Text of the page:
The largest city in Switzerland with 380,500 residents, Zürich is also one of the oldest, with 7,000 years of a settlement under its belt. Just one look at the city’s beautiful surroundings on the northwestern tip of Lake Zürich and you’ll see why. The city is also a Mecca for shoppers, lovers of culture and those who appreciate fine cuisine. Zürich is a skier’s paradise in the winter with the slopes being easily accessible directly from the train station. According to several surveys Zürich is the wealthiest city in Europe and the city boasting the best quality of life in the whole world. Which I think might have something to do with the chocolate. Here’s a list of five of the most popular destinations in this beautiful and historical lakeside city.
The most imposing figures on Zürich’s skyline are the twin towers of the Grossmünster, a church whose construction began back in the year 1100. A lot has been done to this Romanesque-style treasure during the centuries that followed, but one thing remains the same: Climbing to the top of the tower still gives you the best view of the city in the city. Just be warned that the stairs are quite small and quite steep. The legend goes that the original church on this site was founded by none other than Charlemagne, whose horse fell to its knees over the tombs of Zürich’s patron saints Felix and Regula. Before that it was a burial ground for the Romans. Whatever the true origins of the church, it now offers an amazing look at the past, from its great carved portal featuring medieval columns and grotesques to its Romanesque crypt dating back to the 11th. Richard Wagner famously compared the church’s appearance to two pepper dispensers. The three-star Altstadt Hotel is right down the river bank from the Grossmünster.
Directly on the other side of the Limmat River is the Grossmünster’s perpetual competitor, the Fraumünster. Though smaller than its neighbor, the Fraumünster is also older, dating all the way back to the year 853 CE. Like the Grossmünster, the Fraumünster once boasted a convent, granted by King Henry III in 1045, so as you can imagine, the rivalry hit its stride throughout Medieval times. The monastery buildings were destroyed in 1898 to make room for the new Stadthaus, and Münsterhof, the town square in front of church, is named after the abbey that once stood there. the Fraumünster’s most famous feature dates back only to the year 1970 when Marc Chagall created five stunning stained glass windows for the church, comprised of, 1. Prophets, depicting Elijah’s ascent to heaven, 2. Jacob, displaying his combat, and dreams of heaven, 3. Christ, illustrating various scenes of Christ’s life, 4. Zion, showing an angel trumpeting the end of the world and 5. Law, with Moses looking down upon the suffering of his people. If you want to stay in a classic hotel right across the street from the Fraumünster, there’s the four-star Hotel Savoy Baur en Ville.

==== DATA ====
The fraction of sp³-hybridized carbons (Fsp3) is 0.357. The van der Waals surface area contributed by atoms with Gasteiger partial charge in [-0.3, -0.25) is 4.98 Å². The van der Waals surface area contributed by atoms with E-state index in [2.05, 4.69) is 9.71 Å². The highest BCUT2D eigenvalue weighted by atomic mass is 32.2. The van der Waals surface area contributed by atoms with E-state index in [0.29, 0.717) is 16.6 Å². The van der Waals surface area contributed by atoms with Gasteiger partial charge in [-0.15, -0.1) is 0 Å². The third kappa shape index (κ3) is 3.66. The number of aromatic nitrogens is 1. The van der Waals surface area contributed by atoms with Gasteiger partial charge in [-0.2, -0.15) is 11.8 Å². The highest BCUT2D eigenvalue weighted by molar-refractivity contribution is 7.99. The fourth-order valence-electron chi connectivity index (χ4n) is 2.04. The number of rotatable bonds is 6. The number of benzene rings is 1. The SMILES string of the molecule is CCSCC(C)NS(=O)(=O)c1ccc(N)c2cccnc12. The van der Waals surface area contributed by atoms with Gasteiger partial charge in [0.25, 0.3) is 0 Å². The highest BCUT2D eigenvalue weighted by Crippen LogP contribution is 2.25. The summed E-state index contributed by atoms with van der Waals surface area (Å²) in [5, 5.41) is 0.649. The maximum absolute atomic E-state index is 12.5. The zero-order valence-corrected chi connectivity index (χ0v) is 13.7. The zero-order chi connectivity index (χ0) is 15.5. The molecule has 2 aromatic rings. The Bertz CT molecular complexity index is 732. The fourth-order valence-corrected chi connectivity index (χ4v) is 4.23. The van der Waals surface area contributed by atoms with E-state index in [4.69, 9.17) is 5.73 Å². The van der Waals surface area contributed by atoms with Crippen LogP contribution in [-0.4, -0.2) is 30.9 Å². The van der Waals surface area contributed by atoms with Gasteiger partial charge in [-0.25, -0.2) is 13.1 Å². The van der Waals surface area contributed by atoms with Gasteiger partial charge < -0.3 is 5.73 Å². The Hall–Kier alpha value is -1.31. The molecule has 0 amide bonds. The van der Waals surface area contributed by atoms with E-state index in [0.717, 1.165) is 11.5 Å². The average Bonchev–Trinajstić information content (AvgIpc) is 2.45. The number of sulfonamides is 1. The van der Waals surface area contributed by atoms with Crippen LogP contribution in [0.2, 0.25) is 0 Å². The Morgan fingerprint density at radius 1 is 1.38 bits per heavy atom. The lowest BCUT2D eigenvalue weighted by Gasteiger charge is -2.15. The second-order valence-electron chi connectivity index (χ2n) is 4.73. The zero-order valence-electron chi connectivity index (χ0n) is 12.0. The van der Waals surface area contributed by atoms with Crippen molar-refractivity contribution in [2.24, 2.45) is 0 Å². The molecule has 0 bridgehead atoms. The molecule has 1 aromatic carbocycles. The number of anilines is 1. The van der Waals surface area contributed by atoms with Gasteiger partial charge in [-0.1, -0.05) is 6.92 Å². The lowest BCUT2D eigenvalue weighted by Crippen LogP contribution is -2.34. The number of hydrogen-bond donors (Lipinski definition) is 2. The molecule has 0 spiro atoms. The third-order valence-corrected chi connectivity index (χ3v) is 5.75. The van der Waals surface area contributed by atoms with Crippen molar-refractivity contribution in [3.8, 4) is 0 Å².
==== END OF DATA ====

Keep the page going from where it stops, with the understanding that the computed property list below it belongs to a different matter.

Set in a vintage 1898 French Renaissance Zürich building, the Swiss National Museum (Landesmuseum) is one of the most important art museums of cultural history in Europe and the rest of the world as well. Set right next to the Hauptbahnhof, the museum features exhibits showing the complete history of the city, from prehistory through ancient times and the Middle Ages to the 20th century. You’ll be amazed at all the Gothic art, the comprehensive collection of panel paintings and carved altars and the porcelain and faience collection. In fact, the Landesmuseum boasts a dizzying collection of over 820,000 objects, making the largest collection of Swiss cultural history and handicraft. Don’t miss the Swiss Furniture and Interiors exhibition or the eleven paneled period rooms dating from 1898. The Hotel Arlette Beim Hauptbahnhof provides three-star luxury right across the river from the museum.
Zürich’s contribution to the great art museums of the world is one of the best places in the world to see the work of modern Swiss sculptor Giacometti and the surrealist 18th century Swiss painter Fuseli. And that’s only the beginning. The Kunsthaus Zürich houses one of the most important art museums on the continent, with vast holdings including over 4,000 paintings and sculptures running from the Middle Ages to contemporary art. Here you’ll find work by Edvard Munch and Jacques Lipchitz, along with work by Swiss artists such as Johann Heinrich Füssli and Ferdinand Hodler. Dutch Old Masters like Rembrandt, Ruisdael, van de Cappelle and Kalf can be found on the museum walls, as well as Impressionists and Post-Impressionists like Géricault, Manet, Cézanne and van Gogh. More recent artists like Pipilotti Rist and Peter Fischli are also well-represented. One block away from the Kunsthaus is the 1835 manor housing the four-star Claridge Swiss Quality Hotel Zürich.
New York has its Fifth Avenue, Berlin has its Kurfürstendamm, and Zürich has its Bahnhofstrasse. One of the world’s most expensive and exclusive shopping avenues and some say the third most expensive street for retail property in Europe, the 1.4 kilometre Bahnhofstrasse runs from the railway station at the Bahnhofplatz, past Rennweg, Augustinergasse and Paradeplatz and on to the Bürkliplatz on Lake Zürich. Along the way, you can get anything from diamond rings to fur coats. Globus and Jelmoli are two fiercely competitive department stores, Swatch is there, along with many more traditional watch stores and the two biggest Swiss banks, UBS and the Credit Suisse Group, have their headquarters there. You can also do some shopping at the Apple Store, Chanel, Louis Vuitton, Giorgio Armani, Cartier, Bvlgari, Prada, Hermès and so many other premium stores. But the street’s sweetest location must be on the Paradeplatz where you’ll find the crème de la crème of chocolate shops, Confiserie Sprüngli. For a classic Zürich hotel experience right across the street from the train station, there’s the four-star Hotel Schweizerhof Zürich.